Government plans to pilot giving family/friends keyworker status, allowing them to visit people living in care, are a derisory response to months of isolation. Inadequate guidance from the Government about visiting led to unworkable policies which have made visiting impossible for some families. The impact of seven months of isolation on older people in care has been devastating; our helpline hears daily of people deteriorating and even losing the will to live.
R&RA called for urgent action to avoid a mental health crisis in care back in June. Our campaign to End Isolation In Care has been calling for older people to be urgently reconnected with their support networks, to reinstate the crucial emotional and practical help family/friends provide. The Government’s announcement of a pilot visiting scheme is too little and, sadly, too late for many older people.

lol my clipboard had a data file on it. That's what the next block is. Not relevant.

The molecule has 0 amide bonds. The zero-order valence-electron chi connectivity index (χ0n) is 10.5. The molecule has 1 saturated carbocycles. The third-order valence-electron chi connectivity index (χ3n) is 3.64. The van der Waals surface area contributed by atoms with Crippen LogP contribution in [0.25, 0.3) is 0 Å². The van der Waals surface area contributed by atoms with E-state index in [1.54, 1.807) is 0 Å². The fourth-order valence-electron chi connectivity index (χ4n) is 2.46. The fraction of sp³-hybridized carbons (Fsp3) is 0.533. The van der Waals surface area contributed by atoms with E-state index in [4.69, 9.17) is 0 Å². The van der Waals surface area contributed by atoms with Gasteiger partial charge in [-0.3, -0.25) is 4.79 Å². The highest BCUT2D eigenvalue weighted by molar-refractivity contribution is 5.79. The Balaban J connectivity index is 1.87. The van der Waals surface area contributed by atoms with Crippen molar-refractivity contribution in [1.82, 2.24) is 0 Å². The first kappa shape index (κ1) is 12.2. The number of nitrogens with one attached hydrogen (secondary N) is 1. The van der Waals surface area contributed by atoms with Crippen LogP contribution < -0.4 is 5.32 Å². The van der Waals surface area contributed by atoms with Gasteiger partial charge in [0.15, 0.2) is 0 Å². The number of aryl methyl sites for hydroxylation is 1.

The announcement came with no details of when the pilot will begin, the criteria that will be used to measure success or a timetable for rollout to the rest of country. It came a day after the Scottish Government updated their guidance to allow designated visitors, among a raft of other support measures for those living in care. No pilot was needed, recognising the importance of balancing the serious risks posed to residents by the virus with the right to family life and the mental and emotional well-being of residents.
In the meantime, a paper by the Scientific Advisory Group for Emergencies (SAGE), advising the Government on COVID-19, reported their findings on the impact of the visiting ban in care homes and hospitals. SAGE found the prohibition of visitors had a low impact on COVID transmission, a low impact on deaths and severe infections as “most introduction in care homes is probably by staff” but a moderate-high impact on well-being, with a “substantial social and emotional impact on residents and relatives”.
The Government needs to take urgent action to end isolation in care and issue better visiting guidance to support care homes to safely manage visits. Tokenistic gestures are not enough when older people’s human rights are on the line.